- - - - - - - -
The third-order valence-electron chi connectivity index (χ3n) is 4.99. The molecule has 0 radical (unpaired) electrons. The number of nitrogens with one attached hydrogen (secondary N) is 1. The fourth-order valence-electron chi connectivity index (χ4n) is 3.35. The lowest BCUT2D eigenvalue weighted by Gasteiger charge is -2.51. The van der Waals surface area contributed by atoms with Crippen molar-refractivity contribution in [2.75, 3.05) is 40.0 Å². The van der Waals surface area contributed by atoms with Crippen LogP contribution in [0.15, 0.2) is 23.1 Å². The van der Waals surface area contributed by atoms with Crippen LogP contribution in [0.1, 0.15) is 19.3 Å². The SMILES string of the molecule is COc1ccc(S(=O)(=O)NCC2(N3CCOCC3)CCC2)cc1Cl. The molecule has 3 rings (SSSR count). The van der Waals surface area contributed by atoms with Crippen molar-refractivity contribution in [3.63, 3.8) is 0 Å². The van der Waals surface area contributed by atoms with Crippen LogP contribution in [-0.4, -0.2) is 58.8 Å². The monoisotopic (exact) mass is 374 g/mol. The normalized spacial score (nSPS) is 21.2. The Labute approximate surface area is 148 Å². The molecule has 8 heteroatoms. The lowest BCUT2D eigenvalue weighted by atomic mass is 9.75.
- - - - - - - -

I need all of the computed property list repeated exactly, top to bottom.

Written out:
The third-order valence-electron chi connectivity index (χ3n) is 4.99. The molecule has 0 radical (unpaired) electrons. The number of nitrogens with one attached hydrogen (secondary N) is 1. The fourth-order valence-electron chi connectivity index (χ4n) is 3.35. The lowest BCUT2D eigenvalue weighted by Gasteiger charge is -2.51. The van der Waals surface area contributed by atoms with Crippen molar-refractivity contribution in [2.75, 3.05) is 40.0 Å². The van der Waals surface area contributed by atoms with Crippen LogP contribution in [0.15, 0.2) is 23.1 Å². The van der Waals surface area contributed by atoms with Crippen LogP contribution in [0.1, 0.15) is 19.3 Å². The SMILES string of the molecule is COc1ccc(S(=O)(=O)NCC2(N3CCOCC3)CCC2)cc1Cl. The molecule has 3 rings (SSSR count). The van der Waals surface area contributed by atoms with Crippen molar-refractivity contribution in [3.63, 3.8) is 0 Å². The van der Waals surface area contributed by atoms with Crippen LogP contribution in [-0.4, -0.2) is 58.8 Å². The monoisotopic (exact) mass is 374 g/mol. The normalized spacial score (nSPS) is 21.2. The Labute approximate surface area is 148 Å². The molecule has 8 heteroatoms. The lowest BCUT2D eigenvalue weighted by atomic mass is 9.75.